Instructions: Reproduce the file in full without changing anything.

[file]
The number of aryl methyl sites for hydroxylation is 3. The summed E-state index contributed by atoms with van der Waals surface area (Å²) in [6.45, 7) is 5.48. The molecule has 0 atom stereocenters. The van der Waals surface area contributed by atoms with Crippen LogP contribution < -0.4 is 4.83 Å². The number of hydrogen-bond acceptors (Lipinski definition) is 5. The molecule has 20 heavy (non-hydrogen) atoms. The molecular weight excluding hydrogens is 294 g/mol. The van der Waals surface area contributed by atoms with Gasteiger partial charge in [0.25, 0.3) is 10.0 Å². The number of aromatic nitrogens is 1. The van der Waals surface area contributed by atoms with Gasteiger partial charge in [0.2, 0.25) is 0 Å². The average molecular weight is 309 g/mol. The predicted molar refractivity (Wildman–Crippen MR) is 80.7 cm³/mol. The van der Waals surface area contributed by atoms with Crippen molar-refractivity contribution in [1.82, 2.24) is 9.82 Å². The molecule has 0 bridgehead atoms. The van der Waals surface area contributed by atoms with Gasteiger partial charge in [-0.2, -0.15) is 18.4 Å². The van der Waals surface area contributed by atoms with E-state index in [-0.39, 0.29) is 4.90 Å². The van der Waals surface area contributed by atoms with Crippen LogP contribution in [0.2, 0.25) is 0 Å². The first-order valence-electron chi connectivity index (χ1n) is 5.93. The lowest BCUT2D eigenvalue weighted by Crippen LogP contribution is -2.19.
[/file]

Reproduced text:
The number of aryl methyl sites for hydroxylation is 3. The summed E-state index contributed by atoms with van der Waals surface area (Å²) in [6.45, 7) is 5.48. The molecule has 0 atom stereocenters. The van der Waals surface area contributed by atoms with Crippen LogP contribution < -0.4 is 4.83 Å². The number of hydrogen-bond acceptors (Lipinski definition) is 5. The molecule has 20 heavy (non-hydrogen) atoms. The molecular weight excluding hydrogens is 294 g/mol. The van der Waals surface area contributed by atoms with Gasteiger partial charge in [0.25, 0.3) is 10.0 Å². The number of aromatic nitrogens is 1. The van der Waals surface area contributed by atoms with Gasteiger partial charge in [0.2, 0.25) is 0 Å². The average molecular weight is 309 g/mol. The predicted molar refractivity (Wildman–Crippen MR) is 80.7 cm³/mol. The van der Waals surface area contributed by atoms with Crippen molar-refractivity contribution in [1.82, 2.24) is 9.82 Å². The molecule has 0 bridgehead atoms. The van der Waals surface area contributed by atoms with Gasteiger partial charge in [-0.2, -0.15) is 18.4 Å². The van der Waals surface area contributed by atoms with E-state index in [-0.39, 0.29) is 4.90 Å². The van der Waals surface area contributed by atoms with Crippen LogP contribution in [0.2, 0.25) is 0 Å². The first-order valence-electron chi connectivity index (χ1n) is 5.93. The lowest BCUT2D eigenvalue weighted by Crippen LogP contribution is -2.19.